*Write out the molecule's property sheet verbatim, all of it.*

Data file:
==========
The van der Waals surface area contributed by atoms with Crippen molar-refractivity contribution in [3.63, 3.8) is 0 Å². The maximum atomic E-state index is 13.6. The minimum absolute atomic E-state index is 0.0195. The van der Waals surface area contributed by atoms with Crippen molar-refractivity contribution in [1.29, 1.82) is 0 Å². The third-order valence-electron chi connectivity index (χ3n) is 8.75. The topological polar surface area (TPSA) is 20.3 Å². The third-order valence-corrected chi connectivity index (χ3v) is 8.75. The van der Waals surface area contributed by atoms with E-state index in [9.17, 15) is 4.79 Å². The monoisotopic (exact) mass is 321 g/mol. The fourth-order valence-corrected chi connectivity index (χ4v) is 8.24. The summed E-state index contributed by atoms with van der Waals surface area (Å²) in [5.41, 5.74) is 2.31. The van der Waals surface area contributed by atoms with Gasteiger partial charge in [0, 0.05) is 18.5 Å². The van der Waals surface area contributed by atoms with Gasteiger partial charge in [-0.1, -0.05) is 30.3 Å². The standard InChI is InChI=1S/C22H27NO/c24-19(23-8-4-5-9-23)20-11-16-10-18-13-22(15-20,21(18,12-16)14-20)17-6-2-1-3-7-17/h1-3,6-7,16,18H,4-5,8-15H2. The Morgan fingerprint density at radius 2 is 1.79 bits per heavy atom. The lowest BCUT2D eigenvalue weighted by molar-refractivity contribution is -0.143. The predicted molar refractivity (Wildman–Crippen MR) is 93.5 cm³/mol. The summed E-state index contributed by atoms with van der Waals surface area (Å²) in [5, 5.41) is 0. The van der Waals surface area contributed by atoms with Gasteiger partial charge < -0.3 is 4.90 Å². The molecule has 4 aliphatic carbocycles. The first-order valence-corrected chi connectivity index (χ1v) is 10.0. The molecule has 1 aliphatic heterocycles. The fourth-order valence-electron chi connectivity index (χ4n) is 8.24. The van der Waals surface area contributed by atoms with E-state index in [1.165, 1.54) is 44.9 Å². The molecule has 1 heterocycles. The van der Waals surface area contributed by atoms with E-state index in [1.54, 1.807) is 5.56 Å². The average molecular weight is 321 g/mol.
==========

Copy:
The van der Waals surface area contributed by atoms with Crippen molar-refractivity contribution in [3.63, 3.8) is 0 Å². The maximum atomic E-state index is 13.6. The minimum absolute atomic E-state index is 0.0195. The van der Waals surface area contributed by atoms with Crippen molar-refractivity contribution in [1.29, 1.82) is 0 Å². The third-order valence-electron chi connectivity index (χ3n) is 8.75. The topological polar surface area (TPSA) is 20.3 Å². The third-order valence-corrected chi connectivity index (χ3v) is 8.75. The van der Waals surface area contributed by atoms with E-state index in [9.17, 15) is 4.79 Å². The monoisotopic (exact) mass is 321 g/mol. The fourth-order valence-corrected chi connectivity index (χ4v) is 8.24. The summed E-state index contributed by atoms with van der Waals surface area (Å²) in [5.41, 5.74) is 2.31. The van der Waals surface area contributed by atoms with Gasteiger partial charge in [0, 0.05) is 18.5 Å². The van der Waals surface area contributed by atoms with Gasteiger partial charge in [-0.1, -0.05) is 30.3 Å². The standard InChI is InChI=1S/C22H27NO/c24-19(23-8-4-5-9-23)20-11-16-10-18-13-22(15-20,21(18,12-16)14-20)17-6-2-1-3-7-17/h1-3,6-7,16,18H,4-5,8-15H2. The Morgan fingerprint density at radius 2 is 1.79 bits per heavy atom. The lowest BCUT2D eigenvalue weighted by molar-refractivity contribution is -0.143. The predicted molar refractivity (Wildman–Crippen MR) is 93.5 cm³/mol. The summed E-state index contributed by atoms with van der Waals surface area (Å²) in [5, 5.41) is 0. The van der Waals surface area contributed by atoms with Gasteiger partial charge < -0.3 is 4.90 Å². The molecule has 4 aliphatic carbocycles. The first-order valence-corrected chi connectivity index (χ1v) is 10.0. The molecule has 1 aliphatic heterocycles. The fourth-order valence-electron chi connectivity index (χ4n) is 8.24. The van der Waals surface area contributed by atoms with E-state index in [1.165, 1.54) is 44.9 Å². The molecule has 1 heterocycles. The van der Waals surface area contributed by atoms with E-state index in [1.54, 1.807) is 5.56 Å². The average molecular weight is 321 g/mol.